BOB HIRSHON (host):
The brains behind echolocation…I’m Bob Hirshon and this is Science Update.
A few blind people can echolocate, like bats or dolphins: they make vocal clicks, and listen to the echoes to detect nearby objects. Now, Canadian scientists have shown that they use their brains’ visual processing centers to do it. University of Western Ontario neuroscientist Melvyn Goodale and his colleagues recorded two blind echolocators in an outdoor setting.
MELVYN GOODALE (University of Western Ontario):
And then we later took those sound files and in some of them, we arranged it so that there were no longer any echoes there. Everything else was there: the traffic noise and the wind and the trees and the clicks, but no echoes.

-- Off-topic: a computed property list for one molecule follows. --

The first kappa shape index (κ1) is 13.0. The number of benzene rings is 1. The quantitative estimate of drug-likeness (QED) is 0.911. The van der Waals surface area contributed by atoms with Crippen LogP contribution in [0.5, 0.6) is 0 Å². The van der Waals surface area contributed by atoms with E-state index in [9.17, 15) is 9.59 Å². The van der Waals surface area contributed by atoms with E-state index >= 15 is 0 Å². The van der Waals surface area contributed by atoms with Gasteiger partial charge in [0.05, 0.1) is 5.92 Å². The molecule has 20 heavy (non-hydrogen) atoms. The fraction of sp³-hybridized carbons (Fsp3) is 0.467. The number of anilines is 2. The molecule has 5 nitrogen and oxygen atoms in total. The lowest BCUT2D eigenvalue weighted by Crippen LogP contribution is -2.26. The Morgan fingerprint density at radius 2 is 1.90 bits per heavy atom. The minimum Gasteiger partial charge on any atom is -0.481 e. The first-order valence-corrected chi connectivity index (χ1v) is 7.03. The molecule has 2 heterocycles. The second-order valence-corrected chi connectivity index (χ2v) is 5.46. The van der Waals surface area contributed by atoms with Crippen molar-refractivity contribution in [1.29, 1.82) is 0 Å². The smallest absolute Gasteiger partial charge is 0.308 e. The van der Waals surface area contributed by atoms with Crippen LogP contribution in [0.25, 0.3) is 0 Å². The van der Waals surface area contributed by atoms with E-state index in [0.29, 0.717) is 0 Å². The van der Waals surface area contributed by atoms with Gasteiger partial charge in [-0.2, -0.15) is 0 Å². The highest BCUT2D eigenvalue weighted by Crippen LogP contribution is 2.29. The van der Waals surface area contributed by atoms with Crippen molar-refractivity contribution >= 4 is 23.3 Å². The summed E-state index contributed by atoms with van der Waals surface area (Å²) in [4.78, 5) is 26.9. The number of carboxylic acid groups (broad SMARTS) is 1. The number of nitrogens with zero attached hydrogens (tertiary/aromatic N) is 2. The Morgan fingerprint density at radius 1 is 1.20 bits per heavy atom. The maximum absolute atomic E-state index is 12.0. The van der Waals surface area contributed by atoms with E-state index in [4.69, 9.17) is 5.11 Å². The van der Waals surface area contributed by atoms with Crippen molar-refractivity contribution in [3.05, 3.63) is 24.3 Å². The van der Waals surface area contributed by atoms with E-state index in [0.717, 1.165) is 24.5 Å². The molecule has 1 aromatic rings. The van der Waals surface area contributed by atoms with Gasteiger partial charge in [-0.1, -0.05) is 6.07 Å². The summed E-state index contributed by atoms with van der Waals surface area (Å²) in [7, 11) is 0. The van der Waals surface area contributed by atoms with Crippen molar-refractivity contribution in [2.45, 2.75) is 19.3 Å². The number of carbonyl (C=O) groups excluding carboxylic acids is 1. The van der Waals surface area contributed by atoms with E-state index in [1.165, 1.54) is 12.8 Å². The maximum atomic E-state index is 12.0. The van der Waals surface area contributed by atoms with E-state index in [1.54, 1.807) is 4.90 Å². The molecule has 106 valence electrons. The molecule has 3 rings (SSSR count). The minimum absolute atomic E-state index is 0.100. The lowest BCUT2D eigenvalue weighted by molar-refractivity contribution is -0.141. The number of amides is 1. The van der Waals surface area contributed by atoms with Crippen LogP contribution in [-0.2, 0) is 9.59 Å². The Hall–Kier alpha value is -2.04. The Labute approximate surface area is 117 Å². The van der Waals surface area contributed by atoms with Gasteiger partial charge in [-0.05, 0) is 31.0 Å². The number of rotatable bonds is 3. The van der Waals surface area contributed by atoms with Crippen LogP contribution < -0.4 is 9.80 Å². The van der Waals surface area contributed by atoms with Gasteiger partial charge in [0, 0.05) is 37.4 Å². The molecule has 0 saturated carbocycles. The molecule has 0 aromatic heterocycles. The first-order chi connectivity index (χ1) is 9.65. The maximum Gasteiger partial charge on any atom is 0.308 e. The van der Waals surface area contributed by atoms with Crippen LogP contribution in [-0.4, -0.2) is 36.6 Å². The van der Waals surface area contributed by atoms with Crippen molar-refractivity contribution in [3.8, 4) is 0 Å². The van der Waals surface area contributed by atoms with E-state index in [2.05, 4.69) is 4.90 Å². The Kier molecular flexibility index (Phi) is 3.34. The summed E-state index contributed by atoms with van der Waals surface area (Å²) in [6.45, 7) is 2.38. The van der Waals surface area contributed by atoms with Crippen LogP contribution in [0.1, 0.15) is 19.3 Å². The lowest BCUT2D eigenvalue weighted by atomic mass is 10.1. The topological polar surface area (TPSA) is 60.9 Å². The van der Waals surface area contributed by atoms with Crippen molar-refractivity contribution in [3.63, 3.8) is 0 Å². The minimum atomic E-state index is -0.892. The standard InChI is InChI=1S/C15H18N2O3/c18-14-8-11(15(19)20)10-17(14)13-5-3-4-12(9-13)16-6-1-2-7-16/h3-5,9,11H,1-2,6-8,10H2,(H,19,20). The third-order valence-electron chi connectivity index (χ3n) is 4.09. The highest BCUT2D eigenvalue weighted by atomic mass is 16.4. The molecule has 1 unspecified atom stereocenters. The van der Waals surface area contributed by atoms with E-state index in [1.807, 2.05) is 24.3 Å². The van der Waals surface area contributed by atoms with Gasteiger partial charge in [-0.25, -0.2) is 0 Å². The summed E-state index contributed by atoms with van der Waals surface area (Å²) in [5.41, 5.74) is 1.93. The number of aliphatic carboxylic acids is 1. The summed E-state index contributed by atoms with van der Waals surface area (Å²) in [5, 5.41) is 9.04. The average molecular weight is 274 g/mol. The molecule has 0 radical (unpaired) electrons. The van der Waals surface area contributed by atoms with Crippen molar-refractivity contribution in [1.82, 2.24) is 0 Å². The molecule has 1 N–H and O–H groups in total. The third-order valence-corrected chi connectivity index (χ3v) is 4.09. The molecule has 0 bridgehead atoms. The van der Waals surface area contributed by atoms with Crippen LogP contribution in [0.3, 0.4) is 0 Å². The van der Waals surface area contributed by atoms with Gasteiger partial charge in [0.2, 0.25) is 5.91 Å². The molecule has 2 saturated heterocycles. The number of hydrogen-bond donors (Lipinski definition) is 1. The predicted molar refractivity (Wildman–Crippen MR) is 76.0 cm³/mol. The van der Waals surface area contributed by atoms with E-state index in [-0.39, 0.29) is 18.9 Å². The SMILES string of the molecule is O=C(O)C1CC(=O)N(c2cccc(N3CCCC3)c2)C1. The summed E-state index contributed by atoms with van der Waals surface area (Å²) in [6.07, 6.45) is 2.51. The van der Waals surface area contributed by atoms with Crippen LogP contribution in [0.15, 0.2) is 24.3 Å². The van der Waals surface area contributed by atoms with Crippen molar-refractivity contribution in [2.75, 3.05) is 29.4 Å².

When they played the recordings back in the lab, the volunteers’ visual centers kicked into high gear when they heard the echoes, but not during the echo-free recordings. Goodale says the findings could help scientists develop training techniques for other would-be echolocators. I’m Bob Hirshon, for AAAS, the science society.